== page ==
Race: Miami Man Half Iron Duathlon
Distance: 0.85 Mile/56 Mile Bike/13.1 Mile Run
Goal Time: 5:20:00
Actual Time: 4:57:45
Finish Place: 19th; 1st Clydesdales!
Perhaps one of the most disconcerting sights I have ever seen was 50 miles into a bike ride, my legs are rubbery, the headwind is physically and mentally kicking my ass, and I am riding on all heart! There, hanging out on and about a fence in front of an avocado field stood 5 turkey vultures. In my exhausted delirium I shook my fist and yelled toward the buzzards: "You're not getting me!" (Then, I almost punched the guy passing me in the face.)
The Miami Man Half Iron Triathlon has two accompanying races, the International (within range of an Olympic) and the Half Iron Duathlon. As one who determined who absolutely hates swim training, the Duathlon was the logical choice.
Leg One – 1 Mile Run (Actually 0.85 Miles)
Goal Time: ????
Actual Time: 5:53
On a little band of sun beaten asphalt that cut its way through the saw palmettos we stood next to a hand written sign that said: “Duathlon Start.” In the distance behind palms and palmettos we heard the waves of swimmers starting by the lake. The waves were starting at five minute intervals from 7:00 am on while the Duathlon was the last wave to start at 7:45.
We ran down the asphalt until it opened into a picnic area, where the running route led us down to an ancient coral bed trail that ran around the lake. As we jogged warming up our legs I watched those doing the tri force swimming their two loops around the lake.
We reached the end of the run and entered the transition area as some of the elite triathletes entered as well. Shockingly the duathletes were less tired after their mile than the swimmers after theirs.
Leg Two – 56 Mile Bike
Goal Time: 3:10:00
Actual Time: 2:56:11 (19.07 mph)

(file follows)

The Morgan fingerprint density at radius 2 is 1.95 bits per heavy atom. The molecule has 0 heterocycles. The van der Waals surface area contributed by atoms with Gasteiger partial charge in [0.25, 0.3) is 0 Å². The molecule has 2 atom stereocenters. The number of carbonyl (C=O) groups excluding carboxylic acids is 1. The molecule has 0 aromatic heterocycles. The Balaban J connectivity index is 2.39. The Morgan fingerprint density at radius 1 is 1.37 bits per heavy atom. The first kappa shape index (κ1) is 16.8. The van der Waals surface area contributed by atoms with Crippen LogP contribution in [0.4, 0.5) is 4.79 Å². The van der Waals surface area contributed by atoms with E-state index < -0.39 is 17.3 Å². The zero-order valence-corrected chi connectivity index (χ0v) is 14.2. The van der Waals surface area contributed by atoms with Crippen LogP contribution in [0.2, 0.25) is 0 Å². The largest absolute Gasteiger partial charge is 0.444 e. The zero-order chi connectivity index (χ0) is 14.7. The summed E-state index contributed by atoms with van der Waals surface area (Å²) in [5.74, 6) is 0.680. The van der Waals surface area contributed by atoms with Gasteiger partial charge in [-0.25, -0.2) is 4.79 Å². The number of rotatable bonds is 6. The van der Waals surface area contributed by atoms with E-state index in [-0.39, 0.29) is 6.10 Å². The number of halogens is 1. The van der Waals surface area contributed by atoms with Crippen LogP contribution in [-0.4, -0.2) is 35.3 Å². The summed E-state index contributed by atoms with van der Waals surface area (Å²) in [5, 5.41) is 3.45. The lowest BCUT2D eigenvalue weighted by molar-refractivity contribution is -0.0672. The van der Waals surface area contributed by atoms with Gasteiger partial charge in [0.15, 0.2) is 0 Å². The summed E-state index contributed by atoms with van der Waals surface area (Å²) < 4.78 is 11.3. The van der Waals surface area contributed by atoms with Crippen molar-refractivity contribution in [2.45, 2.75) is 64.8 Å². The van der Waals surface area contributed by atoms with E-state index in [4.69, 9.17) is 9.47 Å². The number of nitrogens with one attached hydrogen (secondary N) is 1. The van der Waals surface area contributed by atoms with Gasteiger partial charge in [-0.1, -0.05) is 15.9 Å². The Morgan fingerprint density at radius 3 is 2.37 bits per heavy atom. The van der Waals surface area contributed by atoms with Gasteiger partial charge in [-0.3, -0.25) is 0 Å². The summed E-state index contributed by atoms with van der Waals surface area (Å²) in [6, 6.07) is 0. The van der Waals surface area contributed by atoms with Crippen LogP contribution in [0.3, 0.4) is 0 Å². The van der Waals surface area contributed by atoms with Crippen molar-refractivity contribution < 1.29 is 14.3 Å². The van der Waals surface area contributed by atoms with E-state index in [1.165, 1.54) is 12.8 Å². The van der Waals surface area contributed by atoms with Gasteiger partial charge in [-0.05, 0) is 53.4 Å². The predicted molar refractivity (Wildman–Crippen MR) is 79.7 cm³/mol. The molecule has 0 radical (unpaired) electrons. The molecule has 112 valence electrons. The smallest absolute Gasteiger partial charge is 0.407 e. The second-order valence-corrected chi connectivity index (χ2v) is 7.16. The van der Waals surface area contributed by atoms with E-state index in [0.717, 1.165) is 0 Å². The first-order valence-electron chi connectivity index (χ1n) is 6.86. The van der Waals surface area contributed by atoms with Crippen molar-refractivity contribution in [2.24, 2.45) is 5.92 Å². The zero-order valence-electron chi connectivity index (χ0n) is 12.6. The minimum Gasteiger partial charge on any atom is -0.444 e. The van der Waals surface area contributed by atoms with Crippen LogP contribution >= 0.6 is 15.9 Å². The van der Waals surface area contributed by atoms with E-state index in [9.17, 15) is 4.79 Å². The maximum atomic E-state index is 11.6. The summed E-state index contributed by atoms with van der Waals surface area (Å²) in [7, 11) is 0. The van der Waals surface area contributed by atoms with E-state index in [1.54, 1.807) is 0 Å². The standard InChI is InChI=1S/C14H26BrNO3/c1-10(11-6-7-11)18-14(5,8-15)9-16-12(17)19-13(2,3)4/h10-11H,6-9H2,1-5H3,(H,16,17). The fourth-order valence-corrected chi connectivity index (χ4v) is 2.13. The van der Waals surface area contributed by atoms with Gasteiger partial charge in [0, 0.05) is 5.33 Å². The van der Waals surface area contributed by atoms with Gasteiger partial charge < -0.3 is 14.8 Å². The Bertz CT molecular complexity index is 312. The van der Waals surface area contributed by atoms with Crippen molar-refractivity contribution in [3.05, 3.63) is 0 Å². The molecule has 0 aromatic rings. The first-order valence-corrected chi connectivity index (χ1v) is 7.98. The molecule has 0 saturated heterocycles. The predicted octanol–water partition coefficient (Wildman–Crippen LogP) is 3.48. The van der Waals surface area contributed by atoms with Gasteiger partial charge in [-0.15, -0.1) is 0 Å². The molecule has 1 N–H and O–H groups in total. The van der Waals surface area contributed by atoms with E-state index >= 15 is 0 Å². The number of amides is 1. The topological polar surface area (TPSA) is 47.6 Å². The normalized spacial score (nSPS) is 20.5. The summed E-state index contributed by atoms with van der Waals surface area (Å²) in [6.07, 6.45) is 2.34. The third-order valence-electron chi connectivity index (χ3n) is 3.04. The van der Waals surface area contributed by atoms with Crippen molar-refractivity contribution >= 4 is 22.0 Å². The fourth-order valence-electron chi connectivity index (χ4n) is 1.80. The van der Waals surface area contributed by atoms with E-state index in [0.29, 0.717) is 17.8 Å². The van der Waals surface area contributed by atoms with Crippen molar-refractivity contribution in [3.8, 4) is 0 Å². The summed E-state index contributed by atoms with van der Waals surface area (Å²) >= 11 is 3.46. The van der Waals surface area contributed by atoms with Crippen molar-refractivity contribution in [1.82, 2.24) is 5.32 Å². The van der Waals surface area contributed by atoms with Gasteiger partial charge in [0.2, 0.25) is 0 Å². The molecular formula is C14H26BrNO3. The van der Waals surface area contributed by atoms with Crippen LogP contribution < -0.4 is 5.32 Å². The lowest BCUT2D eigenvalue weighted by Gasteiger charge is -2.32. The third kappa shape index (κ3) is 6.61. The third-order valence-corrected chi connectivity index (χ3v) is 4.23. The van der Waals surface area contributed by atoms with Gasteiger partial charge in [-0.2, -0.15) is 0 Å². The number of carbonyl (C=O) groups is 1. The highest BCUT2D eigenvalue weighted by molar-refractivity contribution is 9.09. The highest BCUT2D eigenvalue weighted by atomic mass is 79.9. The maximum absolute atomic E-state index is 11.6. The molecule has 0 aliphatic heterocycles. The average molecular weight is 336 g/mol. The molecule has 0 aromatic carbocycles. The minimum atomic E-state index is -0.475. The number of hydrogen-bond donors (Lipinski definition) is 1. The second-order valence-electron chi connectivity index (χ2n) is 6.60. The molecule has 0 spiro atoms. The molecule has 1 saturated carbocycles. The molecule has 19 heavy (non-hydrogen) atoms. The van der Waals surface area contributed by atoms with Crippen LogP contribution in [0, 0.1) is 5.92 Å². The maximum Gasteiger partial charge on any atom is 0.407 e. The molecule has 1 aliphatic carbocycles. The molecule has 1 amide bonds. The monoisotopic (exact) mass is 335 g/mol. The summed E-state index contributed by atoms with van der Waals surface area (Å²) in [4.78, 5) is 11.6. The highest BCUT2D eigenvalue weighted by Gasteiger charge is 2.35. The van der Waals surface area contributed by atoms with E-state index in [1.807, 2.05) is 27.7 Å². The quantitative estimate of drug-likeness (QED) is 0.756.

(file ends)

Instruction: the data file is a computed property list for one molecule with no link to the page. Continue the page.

Like I said 99 Problems but the Bike Ain’t One! At the bike shop – Elite Cycles in Kendall – KC did not recall me requesting a bike. But, that was okay. I ended up getting a Specialized Allez Sport – the all-aluminum version of my very own Ajax Telemon. While its aluminum forks make the bike a little bumpier and apparently the shifters weren’t as good as the ones I carry. (I never noticed since it was flat and I was not trying to change speeds.) Overall it was a pretty sweet bike I was comfortable with and knew like I knew Ajax Telemon, so I will call it Ajax Oileon (currently my dad and two other of my readers are laughing).
In the transition area, I grabbed Ajax Oileon and ran out of transition and across the field to the park road. In a long reasonably slow line we rode down the park road and out of the Park onto 127th Avenue through South Miami “Heights.” Soon we were out of the residential areas and out into the swampy or drained farm lands of avocado, coconut and palms.
I was still warming up my legs trying not to go too fast and find an even pace when we passed the International Tri’s with its 22 mile bike turnaround point. It was here that the roads got a little rougher. What did Tolstoy once say? “All good roads are alike; but, all bad roads are bad in its own way.” Admittedly none of the roads were frost heaven with temporary patches over last year’s temporary patch. But, many of these farmland roads offered their own challenges: just damp enough to be oily; grainy; slightly gravely; patchy tear halfway down the length of the right hand lane. The grainy roads kept making me think I had a flat.